Woman ‘spiked by a needle’ backs campaign to boycott Nottingham nightclubs

A university student who claimed she was spiked by a needle on a night out has backed a campaign to boycott Nottingham nightclubs.

An Instagram page called Girls Night in Nottingham has been set up calling for clubs across Nottingham to increase security measures and raise awareness about the dangers of getting spiked.

The page has garnered more than 7,000 followers in a 24 hour period and it is run by a group of 15 university students campaigning for awareness of the issue.

The boycott takes place Wednesday, October 27. The organisers said this was one of the busiest nights out in Nottingham.

The campaign is supported by University of Nottingham student Zara Owen, 19, who said she was spiked by a needle while out at Nottingham’s Pryzm nightclub in Lower Parliament Street.

Ms Owen said: “I’m definitely in support of it and think it is a great idea.

“I’ve shared the page’s post and made friends aware of it.

“Everybody I know seems to be in favour of this and will take part.

“The support they’ve got is phenomenal, it is horrible we have to even take these measures.



Zara Owen, a 19-year-old University of Nottingham student, says she believes she was spiked in Pryzm nightclub in Lower Parliament Street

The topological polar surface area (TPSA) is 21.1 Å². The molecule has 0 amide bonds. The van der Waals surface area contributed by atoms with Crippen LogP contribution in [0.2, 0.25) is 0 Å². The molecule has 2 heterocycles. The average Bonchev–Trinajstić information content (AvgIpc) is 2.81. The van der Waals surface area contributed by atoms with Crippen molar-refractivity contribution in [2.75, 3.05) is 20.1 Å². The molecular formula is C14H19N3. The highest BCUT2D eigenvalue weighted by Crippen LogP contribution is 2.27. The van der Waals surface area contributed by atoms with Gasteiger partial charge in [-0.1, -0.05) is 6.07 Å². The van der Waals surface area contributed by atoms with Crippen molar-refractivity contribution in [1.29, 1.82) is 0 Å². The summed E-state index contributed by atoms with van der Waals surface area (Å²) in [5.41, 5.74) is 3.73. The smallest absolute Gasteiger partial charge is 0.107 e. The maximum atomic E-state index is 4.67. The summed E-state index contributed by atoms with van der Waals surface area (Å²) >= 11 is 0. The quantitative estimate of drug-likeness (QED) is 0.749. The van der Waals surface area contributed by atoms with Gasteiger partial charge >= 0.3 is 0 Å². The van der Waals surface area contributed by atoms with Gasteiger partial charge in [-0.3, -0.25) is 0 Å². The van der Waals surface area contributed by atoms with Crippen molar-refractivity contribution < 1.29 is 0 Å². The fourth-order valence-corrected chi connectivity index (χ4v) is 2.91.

Zara Owen, a 19-year-old University of Nottingham student, says she believes she was spiked in Pryzm nightclub in Lower Parliament Street

“It’s harrowing but unfortunately part of our lives as women.

“It’s not just happening in Nottingham, it’s happening everywhere.”

A spokeswoman for the organisers said: “We wanted to do a night that had the most meaning and would be most impactful.

“We’ve got a lot of support and our aim is to raise awareness and to break the stigma of being spiked.

“You always think it is never going to happen to you, it is so scary and is so much harder to prevent than you think – especially with the needle spiking outbreak.”

Similar Instagram pages are being created as part of the campaign.

Cities including Edinburgh, Sheffield and Exeter are taking part in the movement.

The spokeswoman for Girls Night in Nottingham added: “We saw Edinburgh’s page and wanted to take part and overnight we both became quite big and other university students joined in.

“It has gained a lot of attention and support.

“Our page got about 2,000 followers in the first couple of hours and inspired other cities to do the same.

“The whole idea is not just exclusive to students and we want every gender to be made aware of the dangers.”

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